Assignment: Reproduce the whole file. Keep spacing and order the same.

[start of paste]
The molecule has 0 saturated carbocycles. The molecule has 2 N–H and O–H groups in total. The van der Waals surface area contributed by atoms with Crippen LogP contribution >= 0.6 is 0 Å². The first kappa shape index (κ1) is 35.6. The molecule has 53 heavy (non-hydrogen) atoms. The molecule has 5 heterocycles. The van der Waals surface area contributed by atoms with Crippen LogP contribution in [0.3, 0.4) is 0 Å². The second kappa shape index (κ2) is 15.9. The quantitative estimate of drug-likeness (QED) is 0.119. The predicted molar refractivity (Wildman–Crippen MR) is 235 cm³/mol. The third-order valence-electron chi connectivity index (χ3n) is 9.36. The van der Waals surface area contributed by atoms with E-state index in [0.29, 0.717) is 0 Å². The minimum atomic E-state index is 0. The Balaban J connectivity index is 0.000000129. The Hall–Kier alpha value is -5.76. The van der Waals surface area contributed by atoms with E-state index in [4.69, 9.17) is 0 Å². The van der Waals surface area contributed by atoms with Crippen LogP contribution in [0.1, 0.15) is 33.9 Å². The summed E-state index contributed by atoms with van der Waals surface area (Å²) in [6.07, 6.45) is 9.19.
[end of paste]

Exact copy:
The molecule has 0 saturated carbocycles. The molecule has 2 N–H and O–H groups in total. The van der Waals surface area contributed by atoms with Crippen LogP contribution >= 0.6 is 0 Å². The first kappa shape index (κ1) is 35.6. The molecule has 53 heavy (non-hydrogen) atoms. The molecule has 5 heterocycles. The van der Waals surface area contributed by atoms with Crippen LogP contribution in [0.3, 0.4) is 0 Å². The second kappa shape index (κ2) is 15.9. The quantitative estimate of drug-likeness (QED) is 0.119. The predicted molar refractivity (Wildman–Crippen MR) is 235 cm³/mol. The third-order valence-electron chi connectivity index (χ3n) is 9.36. The van der Waals surface area contributed by atoms with E-state index in [0.29, 0.717) is 0 Å². The minimum atomic E-state index is 0. The Balaban J connectivity index is 0.000000129. The Hall–Kier alpha value is -5.76. The van der Waals surface area contributed by atoms with E-state index in [4.69, 9.17) is 0 Å². The van der Waals surface area contributed by atoms with Crippen LogP contribution in [0.1, 0.15) is 33.9 Å². The summed E-state index contributed by atoms with van der Waals surface area (Å²) in [6.07, 6.45) is 9.19.